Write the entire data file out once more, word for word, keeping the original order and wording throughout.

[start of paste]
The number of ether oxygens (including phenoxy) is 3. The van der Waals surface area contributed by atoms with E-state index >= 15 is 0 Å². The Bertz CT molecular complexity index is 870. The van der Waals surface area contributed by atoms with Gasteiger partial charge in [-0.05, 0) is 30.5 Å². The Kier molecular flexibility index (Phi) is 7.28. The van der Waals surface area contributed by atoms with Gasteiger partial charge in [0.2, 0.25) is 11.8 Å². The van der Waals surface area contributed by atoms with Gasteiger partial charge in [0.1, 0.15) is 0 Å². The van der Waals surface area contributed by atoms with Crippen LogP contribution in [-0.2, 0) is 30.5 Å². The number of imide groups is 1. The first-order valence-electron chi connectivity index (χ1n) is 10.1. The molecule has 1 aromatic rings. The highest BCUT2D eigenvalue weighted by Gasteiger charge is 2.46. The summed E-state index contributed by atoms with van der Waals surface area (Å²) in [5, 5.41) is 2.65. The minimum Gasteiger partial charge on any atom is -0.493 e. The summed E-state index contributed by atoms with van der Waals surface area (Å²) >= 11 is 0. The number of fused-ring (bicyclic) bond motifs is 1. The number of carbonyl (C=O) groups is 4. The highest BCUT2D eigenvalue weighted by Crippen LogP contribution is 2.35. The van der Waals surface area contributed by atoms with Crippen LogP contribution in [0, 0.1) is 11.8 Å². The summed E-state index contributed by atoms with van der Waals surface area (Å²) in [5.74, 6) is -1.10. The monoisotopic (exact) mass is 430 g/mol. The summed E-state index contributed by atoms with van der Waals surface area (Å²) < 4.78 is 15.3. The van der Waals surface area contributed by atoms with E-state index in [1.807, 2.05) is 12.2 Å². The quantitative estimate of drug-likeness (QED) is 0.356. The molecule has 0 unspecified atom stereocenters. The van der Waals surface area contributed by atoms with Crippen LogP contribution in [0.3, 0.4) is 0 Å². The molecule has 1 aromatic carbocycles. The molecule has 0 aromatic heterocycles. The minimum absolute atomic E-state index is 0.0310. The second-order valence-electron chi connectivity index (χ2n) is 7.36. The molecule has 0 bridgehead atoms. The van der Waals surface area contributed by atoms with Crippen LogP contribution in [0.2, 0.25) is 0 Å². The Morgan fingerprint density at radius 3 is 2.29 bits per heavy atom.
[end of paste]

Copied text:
The number of ether oxygens (including phenoxy) is 3. The van der Waals surface area contributed by atoms with E-state index >= 15 is 0 Å². The Bertz CT molecular complexity index is 870. The van der Waals surface area contributed by atoms with Gasteiger partial charge in [-0.05, 0) is 30.5 Å². The Kier molecular flexibility index (Phi) is 7.28. The van der Waals surface area contributed by atoms with Gasteiger partial charge in [0.2, 0.25) is 11.8 Å². The van der Waals surface area contributed by atoms with Gasteiger partial charge in [0.1, 0.15) is 0 Å². The van der Waals surface area contributed by atoms with Crippen LogP contribution in [-0.2, 0) is 30.5 Å². The number of imide groups is 1. The first-order valence-electron chi connectivity index (χ1n) is 10.1. The molecule has 1 aromatic rings. The highest BCUT2D eigenvalue weighted by Gasteiger charge is 2.46. The summed E-state index contributed by atoms with van der Waals surface area (Å²) in [5, 5.41) is 2.65. The minimum Gasteiger partial charge on any atom is -0.493 e. The summed E-state index contributed by atoms with van der Waals surface area (Å²) >= 11 is 0. The number of fused-ring (bicyclic) bond motifs is 1. The number of carbonyl (C=O) groups is 4. The highest BCUT2D eigenvalue weighted by Crippen LogP contribution is 2.35. The van der Waals surface area contributed by atoms with Crippen LogP contribution in [0, 0.1) is 11.8 Å². The summed E-state index contributed by atoms with van der Waals surface area (Å²) in [5.74, 6) is -1.10. The monoisotopic (exact) mass is 430 g/mol. The summed E-state index contributed by atoms with van der Waals surface area (Å²) < 4.78 is 15.3. The van der Waals surface area contributed by atoms with E-state index in [1.807, 2.05) is 12.2 Å². The quantitative estimate of drug-likeness (QED) is 0.356. The molecule has 0 unspecified atom stereocenters. The van der Waals surface area contributed by atoms with Crippen LogP contribution in [0.3, 0.4) is 0 Å². The molecule has 1 aromatic carbocycles. The molecule has 0 aromatic heterocycles. The minimum absolute atomic E-state index is 0.0310. The second-order valence-electron chi connectivity index (χ2n) is 7.36. The molecule has 0 bridgehead atoms. The van der Waals surface area contributed by atoms with Crippen LogP contribution in [0.2, 0.25) is 0 Å². The Morgan fingerprint density at radius 3 is 2.29 bits per heavy atom.